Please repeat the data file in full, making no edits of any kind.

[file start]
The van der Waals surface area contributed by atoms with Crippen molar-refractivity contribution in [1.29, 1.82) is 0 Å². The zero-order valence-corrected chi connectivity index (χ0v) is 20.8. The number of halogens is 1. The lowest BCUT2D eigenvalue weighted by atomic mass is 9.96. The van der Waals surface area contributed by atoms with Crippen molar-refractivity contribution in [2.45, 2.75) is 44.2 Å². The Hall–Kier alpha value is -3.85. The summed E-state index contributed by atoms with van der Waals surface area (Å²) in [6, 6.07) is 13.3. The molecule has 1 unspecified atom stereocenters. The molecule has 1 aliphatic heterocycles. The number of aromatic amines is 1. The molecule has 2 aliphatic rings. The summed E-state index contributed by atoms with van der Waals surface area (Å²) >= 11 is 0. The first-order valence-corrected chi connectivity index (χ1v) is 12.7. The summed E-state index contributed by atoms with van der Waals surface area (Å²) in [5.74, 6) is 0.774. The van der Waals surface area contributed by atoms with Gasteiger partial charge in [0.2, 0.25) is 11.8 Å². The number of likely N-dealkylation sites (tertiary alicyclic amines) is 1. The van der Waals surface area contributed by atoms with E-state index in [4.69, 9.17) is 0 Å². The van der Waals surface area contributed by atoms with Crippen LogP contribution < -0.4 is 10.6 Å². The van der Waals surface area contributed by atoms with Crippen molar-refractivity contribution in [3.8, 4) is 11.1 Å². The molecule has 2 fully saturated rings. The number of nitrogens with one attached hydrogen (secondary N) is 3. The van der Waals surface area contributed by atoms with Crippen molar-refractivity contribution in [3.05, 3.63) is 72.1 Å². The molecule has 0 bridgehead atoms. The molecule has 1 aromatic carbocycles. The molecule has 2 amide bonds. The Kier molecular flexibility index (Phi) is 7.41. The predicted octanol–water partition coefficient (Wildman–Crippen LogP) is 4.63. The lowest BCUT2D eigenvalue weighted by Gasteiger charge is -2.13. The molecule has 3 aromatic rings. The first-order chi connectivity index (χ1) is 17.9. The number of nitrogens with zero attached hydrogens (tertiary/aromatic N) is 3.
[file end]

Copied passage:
The van der Waals surface area contributed by atoms with Crippen molar-refractivity contribution in [1.29, 1.82) is 0 Å². The zero-order valence-corrected chi connectivity index (χ0v) is 20.8. The number of halogens is 1. The lowest BCUT2D eigenvalue weighted by atomic mass is 9.96. The van der Waals surface area contributed by atoms with Crippen molar-refractivity contribution in [2.45, 2.75) is 44.2 Å². The Hall–Kier alpha value is -3.85. The summed E-state index contributed by atoms with van der Waals surface area (Å²) in [6, 6.07) is 13.3. The molecule has 1 unspecified atom stereocenters. The molecule has 1 aliphatic heterocycles. The number of aromatic amines is 1. The molecule has 2 aliphatic rings. The summed E-state index contributed by atoms with van der Waals surface area (Å²) >= 11 is 0. The first-order valence-corrected chi connectivity index (χ1v) is 12.7. The summed E-state index contributed by atoms with van der Waals surface area (Å²) in [5.74, 6) is 0.774. The van der Waals surface area contributed by atoms with Gasteiger partial charge in [0.2, 0.25) is 11.8 Å². The number of likely N-dealkylation sites (tertiary alicyclic amines) is 1. The van der Waals surface area contributed by atoms with E-state index in [4.69, 9.17) is 0 Å². The van der Waals surface area contributed by atoms with Crippen LogP contribution < -0.4 is 10.6 Å². The van der Waals surface area contributed by atoms with Crippen molar-refractivity contribution in [3.8, 4) is 11.1 Å². The molecule has 2 fully saturated rings. The number of nitrogens with one attached hydrogen (secondary N) is 3. The van der Waals surface area contributed by atoms with Crippen molar-refractivity contribution in [3.05, 3.63) is 72.1 Å². The molecule has 0 bridgehead atoms. The molecule has 1 aromatic carbocycles. The molecule has 2 amide bonds. The Kier molecular flexibility index (Phi) is 7.41. The predicted octanol–water partition coefficient (Wildman–Crippen LogP) is 4.63. The lowest BCUT2D eigenvalue weighted by Gasteiger charge is -2.13. The molecule has 3 aromatic rings. The first-order chi connectivity index (χ1) is 17.9. The number of nitrogens with zero attached hydrogens (tertiary/aromatic N) is 3.